The hacking function is fairly well implemented. By either walking up to a door or security/computer console, or scanning them from afar with your Tricorder, you open a hacking mini game. These fall into three categories: match the sounds and waveforms for doors, negotiate a current from point A to point B for security, and match your co-op partner's waveform for mission critical computer hacks. None are enjoyable, but dammit they work Jim!

 photo gorn_zps06e95011.jpgEnemy and weapon design is also fairly fault free. It's always clear what class of Zorn, or miscellaneous bad guy you're up against, and you will need to adapt your tactics slightly with each one. Some you can just run in, phasers blazing, but others require a bit of forward planning depending on their strength and weapon used. Once you've taken most enemies down, you can pick up their weapons (which use universal ammo - it's the future, so rechargeable phaser packs are the norm). If you're feeling particularly cheeky, you can take down autonomous enemy gun drones by stunning them, and then one-button-hacking them (no mini game) to make them switch sides. This is extremely useful during the game's later stages, when the Zorn start throwing everything they've got at you.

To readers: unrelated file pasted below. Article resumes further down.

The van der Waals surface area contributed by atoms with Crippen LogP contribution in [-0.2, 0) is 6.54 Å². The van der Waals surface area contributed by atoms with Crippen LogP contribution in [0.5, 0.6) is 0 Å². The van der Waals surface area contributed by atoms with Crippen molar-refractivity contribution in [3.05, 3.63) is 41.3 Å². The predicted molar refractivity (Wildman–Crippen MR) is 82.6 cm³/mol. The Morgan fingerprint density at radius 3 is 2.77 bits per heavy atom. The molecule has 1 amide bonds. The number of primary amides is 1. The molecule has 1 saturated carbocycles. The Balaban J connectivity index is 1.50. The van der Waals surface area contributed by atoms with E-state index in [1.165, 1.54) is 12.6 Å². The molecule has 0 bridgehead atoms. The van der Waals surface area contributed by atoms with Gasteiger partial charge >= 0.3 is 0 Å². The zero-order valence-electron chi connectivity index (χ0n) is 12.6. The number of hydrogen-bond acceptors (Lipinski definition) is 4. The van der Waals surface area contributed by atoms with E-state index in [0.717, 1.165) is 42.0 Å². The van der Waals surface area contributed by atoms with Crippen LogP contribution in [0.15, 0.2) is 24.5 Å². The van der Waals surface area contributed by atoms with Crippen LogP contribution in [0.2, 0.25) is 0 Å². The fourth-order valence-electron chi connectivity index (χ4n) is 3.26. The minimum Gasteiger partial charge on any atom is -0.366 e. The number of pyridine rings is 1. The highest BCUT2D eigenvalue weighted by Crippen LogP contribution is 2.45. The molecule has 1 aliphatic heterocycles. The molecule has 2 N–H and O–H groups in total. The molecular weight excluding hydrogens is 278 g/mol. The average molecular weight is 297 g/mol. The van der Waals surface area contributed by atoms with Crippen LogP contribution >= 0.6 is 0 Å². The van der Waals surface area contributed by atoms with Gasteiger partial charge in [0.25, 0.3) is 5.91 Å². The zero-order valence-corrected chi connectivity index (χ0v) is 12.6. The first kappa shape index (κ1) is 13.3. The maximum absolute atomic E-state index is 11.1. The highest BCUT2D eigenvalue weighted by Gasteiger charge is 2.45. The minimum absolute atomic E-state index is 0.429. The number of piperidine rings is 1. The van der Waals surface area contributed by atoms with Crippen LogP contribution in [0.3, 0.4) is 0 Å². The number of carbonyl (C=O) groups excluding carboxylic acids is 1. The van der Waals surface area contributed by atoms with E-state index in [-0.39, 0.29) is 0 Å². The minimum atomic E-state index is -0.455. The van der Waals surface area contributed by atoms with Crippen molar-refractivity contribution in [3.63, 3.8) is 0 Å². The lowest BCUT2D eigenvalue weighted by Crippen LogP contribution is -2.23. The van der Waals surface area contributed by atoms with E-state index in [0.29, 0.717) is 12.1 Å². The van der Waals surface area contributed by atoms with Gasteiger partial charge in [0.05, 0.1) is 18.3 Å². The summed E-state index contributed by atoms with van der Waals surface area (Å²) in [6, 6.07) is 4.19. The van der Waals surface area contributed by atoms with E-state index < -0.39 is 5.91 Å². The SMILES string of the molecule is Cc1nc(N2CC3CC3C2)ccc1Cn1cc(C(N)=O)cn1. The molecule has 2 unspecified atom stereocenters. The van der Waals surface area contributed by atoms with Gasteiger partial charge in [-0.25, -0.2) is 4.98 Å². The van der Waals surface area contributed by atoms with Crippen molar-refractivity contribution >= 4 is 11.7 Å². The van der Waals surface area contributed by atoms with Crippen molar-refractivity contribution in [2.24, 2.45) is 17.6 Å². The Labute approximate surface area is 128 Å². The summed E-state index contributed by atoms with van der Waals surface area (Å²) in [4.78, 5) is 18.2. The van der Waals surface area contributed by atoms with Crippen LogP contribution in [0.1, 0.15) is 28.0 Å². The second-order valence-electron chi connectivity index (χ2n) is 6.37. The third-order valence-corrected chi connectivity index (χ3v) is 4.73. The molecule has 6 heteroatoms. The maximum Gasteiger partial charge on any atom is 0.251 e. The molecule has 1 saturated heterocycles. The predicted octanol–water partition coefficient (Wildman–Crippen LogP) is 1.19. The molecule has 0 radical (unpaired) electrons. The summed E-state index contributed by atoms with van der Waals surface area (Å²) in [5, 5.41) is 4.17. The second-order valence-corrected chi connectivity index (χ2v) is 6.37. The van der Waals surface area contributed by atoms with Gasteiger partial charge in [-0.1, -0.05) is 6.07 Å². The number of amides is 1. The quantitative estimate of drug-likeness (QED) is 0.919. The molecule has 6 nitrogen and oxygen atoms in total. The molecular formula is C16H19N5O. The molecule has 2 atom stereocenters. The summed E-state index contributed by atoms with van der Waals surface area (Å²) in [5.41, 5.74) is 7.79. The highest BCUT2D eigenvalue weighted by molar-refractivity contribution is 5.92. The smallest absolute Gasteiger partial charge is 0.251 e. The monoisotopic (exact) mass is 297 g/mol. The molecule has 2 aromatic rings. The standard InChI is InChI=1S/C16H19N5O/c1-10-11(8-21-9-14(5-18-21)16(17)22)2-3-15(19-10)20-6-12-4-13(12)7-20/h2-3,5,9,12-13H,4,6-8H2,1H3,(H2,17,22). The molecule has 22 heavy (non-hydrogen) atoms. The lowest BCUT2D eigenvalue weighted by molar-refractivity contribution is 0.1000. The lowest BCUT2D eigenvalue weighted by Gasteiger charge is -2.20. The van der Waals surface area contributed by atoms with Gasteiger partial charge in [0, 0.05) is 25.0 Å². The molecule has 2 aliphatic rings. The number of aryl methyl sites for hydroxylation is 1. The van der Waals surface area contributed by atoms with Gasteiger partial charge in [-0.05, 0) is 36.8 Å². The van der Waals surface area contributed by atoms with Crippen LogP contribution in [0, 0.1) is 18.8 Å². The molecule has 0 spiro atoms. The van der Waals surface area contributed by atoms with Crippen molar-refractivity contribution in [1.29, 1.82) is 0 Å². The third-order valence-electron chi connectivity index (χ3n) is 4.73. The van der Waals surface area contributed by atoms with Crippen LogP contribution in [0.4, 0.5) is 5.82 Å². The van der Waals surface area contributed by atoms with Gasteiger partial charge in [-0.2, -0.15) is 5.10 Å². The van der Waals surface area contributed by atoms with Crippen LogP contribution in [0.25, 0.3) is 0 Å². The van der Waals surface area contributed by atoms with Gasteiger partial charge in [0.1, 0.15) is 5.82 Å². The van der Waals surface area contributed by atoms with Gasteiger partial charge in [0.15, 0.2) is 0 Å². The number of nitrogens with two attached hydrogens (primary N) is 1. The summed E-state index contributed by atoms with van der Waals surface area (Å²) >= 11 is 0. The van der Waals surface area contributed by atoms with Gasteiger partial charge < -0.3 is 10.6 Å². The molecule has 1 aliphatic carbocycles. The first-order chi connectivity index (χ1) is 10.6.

photo enterprise_zpsc887238e.jpgThe Vulcan mind meld and piloting the Enterprise during battles are both forgettable experiences. The best view during a Star Trek battle is always from the captain's chair (in my opinion - personally, you'd have to go a long way to beat 1997's Starfleet Academy), so setting the POV to an exterior over-the-hull shot of the enterprise doesn't do the game, or the graphics any favours. Plus, it's hardly an iconic moment in the game - once it's over, you don't miss it. The mind meld appears to have been reduced to a means of securing intel from enemies (and when I say intel, I mean the code to a locked door), and in one instance a flashback. I kind of wish there was a punctuation mark to denote a shrug.

Now to the bugs.